Twenty Outrageous Album Covers: Volume One


    Screen shot 2013-08-29 at 2.14.03 PM

    The word “outrageous” has many definitions, some positive and some negative. “Exceeding the limits of what is usual.” “Deficient in propriety or good taste.” “Something that doesn’t make any goddamn sense.” Alright, so we made up one of those, but you get the idea. So what makes a truly outrageous album cover? For our list, which starts with the most recent album and goes backwards, we simplified the criteria: it should be something that makes you scratch your head and say, “Huh?”

    In fact, one of these records does that exact thing if you just say what’s printed on the front. Make no mistake; none of this is a question of good or bad (although some of these certainly fall into the latter category). Otherwise, we would have included plenty more albums from the ’80s. It’s more a question of the bizarre. The strange. The unexplainable.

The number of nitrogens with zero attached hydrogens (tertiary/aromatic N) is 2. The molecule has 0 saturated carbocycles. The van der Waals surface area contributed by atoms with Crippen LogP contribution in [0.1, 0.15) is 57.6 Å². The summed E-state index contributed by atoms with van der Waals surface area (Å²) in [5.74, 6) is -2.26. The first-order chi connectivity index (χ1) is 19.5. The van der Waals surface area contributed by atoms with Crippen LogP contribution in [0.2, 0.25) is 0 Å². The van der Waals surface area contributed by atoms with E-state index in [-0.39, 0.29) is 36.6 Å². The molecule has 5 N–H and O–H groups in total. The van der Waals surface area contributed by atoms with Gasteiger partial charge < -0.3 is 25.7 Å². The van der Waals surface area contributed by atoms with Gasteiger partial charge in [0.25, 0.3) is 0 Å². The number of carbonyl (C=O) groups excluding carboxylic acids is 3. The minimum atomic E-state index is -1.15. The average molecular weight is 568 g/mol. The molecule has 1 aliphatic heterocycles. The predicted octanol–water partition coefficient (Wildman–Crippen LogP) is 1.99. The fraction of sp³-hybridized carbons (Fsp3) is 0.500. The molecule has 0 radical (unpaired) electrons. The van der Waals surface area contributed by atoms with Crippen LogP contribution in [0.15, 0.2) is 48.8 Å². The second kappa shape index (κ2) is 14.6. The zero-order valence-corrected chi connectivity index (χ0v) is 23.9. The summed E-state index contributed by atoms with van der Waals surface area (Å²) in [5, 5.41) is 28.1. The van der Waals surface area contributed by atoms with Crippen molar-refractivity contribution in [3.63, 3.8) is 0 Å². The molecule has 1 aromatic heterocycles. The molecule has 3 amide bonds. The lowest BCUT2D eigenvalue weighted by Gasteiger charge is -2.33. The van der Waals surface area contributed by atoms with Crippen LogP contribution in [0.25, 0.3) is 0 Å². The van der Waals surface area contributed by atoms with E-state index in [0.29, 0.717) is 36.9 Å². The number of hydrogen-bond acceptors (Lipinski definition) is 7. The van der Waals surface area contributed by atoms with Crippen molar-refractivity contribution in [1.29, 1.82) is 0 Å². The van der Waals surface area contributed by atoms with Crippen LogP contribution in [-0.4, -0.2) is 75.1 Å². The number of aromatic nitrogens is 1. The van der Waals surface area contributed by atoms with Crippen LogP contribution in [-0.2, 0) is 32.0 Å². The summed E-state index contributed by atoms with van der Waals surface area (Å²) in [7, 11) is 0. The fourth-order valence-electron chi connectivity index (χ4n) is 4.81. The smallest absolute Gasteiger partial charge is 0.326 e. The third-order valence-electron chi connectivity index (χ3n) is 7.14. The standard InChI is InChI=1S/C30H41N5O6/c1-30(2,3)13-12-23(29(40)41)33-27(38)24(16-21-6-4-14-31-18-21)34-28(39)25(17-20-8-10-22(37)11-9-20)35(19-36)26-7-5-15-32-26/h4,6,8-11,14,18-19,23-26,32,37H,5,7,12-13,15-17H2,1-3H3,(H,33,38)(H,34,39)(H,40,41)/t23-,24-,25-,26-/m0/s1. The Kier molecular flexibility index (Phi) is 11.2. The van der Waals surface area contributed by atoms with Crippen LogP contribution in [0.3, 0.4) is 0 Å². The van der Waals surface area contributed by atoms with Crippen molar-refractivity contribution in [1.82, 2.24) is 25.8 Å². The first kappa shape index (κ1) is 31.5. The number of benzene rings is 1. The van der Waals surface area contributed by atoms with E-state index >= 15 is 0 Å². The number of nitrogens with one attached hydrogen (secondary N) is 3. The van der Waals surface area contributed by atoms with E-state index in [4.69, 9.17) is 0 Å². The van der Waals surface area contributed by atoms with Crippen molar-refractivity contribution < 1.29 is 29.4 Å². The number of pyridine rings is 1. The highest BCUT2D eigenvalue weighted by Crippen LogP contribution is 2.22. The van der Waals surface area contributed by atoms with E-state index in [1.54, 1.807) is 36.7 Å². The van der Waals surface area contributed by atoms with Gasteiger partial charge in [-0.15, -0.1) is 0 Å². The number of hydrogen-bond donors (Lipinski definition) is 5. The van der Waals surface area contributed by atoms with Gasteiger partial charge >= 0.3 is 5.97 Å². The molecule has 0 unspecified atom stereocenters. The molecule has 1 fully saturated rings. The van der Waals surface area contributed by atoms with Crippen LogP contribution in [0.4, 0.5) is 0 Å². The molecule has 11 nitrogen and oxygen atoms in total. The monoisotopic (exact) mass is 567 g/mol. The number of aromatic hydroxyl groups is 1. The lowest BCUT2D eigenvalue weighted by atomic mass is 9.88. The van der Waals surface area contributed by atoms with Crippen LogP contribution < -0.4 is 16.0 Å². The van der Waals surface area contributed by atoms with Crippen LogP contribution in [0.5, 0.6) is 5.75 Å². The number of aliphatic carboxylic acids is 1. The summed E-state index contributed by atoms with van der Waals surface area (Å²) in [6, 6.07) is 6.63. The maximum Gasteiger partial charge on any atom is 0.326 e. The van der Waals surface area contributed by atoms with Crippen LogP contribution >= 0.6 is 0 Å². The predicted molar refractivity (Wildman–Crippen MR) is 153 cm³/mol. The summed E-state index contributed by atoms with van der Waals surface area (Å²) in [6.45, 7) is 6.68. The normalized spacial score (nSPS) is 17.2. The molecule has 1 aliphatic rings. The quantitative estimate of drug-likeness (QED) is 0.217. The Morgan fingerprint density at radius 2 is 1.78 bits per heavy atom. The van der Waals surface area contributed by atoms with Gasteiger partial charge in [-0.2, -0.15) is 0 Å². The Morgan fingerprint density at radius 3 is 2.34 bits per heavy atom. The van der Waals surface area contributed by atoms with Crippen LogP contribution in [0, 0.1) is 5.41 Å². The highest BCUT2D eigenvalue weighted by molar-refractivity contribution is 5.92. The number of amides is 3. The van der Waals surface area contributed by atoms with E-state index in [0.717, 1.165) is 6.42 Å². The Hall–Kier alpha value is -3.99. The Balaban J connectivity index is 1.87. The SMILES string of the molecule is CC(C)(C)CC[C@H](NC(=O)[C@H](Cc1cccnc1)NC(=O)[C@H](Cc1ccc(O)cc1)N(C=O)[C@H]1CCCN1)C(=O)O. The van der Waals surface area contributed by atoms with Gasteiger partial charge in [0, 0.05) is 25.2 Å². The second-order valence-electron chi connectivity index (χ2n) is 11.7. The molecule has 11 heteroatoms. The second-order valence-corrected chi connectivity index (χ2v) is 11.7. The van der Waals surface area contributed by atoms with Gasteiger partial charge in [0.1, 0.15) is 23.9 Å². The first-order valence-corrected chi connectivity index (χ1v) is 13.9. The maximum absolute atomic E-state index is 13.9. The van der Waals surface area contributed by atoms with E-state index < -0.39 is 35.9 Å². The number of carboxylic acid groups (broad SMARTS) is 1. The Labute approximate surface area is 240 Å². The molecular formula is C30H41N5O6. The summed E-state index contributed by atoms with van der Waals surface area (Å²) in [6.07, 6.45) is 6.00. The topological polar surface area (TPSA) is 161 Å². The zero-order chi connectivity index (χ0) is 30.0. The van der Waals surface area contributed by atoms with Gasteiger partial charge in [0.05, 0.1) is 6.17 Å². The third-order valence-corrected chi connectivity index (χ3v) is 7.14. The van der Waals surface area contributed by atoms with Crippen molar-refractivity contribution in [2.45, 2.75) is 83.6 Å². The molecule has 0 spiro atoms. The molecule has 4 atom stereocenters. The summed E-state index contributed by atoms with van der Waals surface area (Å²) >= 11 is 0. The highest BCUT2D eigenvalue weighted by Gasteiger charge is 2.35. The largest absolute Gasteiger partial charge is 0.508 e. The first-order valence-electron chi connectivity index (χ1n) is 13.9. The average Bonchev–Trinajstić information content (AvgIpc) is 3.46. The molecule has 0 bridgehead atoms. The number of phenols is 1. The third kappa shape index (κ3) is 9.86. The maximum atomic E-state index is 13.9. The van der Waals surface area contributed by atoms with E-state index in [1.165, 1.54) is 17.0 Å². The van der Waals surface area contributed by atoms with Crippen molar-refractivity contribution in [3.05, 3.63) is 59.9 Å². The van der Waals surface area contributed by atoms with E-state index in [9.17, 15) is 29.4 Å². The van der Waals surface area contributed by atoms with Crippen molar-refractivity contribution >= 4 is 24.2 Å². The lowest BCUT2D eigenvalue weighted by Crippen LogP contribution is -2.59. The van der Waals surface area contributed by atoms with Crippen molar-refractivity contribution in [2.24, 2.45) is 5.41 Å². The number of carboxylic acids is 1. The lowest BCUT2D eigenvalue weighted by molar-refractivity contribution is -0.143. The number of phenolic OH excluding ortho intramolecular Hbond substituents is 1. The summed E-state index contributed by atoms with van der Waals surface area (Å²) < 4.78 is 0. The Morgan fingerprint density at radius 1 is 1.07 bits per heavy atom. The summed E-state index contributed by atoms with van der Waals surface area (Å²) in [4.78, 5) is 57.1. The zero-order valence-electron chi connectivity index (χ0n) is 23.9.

Confused? Read on. Not that you’ll be any less confused when you finish. But hopefully you’ll be entertained. And, as always, list anything you think we missed in the comments section — especially for the inevitable second volume.

    –Dan Caffrey
    Senior Staff Writer


    Empire Of The Sun – Ice On The Dune (2013)


    Australian electronic duo Empire of the Sun seems to have a penchant for album covers that could pass as video game posters. For their second record, the artwork ties in with the release of a fictional story about a prophet and an emperor. But which one is which? The fancier dressed guy is probably the emperor, since emperors are usually rich, but each performer’s getup seems to be from a different run-of-the-mill RPG. Some people claim it’s inspired by the Dune series, but Frank Herbert’s confounding opus somehow has more visual coherence than this. –Erin Carson

    Bat For Lashes – The Haunted Man (2012)

    Bat For Lashes The Haunted Man

    Bat for Lashes’ Natasha Kahn told NME that the concept behind the cover of The Haunted Man was to eschew makeup and clothing in honor of women like Patti Smith. Kahn worked with photographer Ryan McGinley, who shot the image for Sigur Rós’ fifth studio album—you know, the one where they’re all naked. –Erin Carson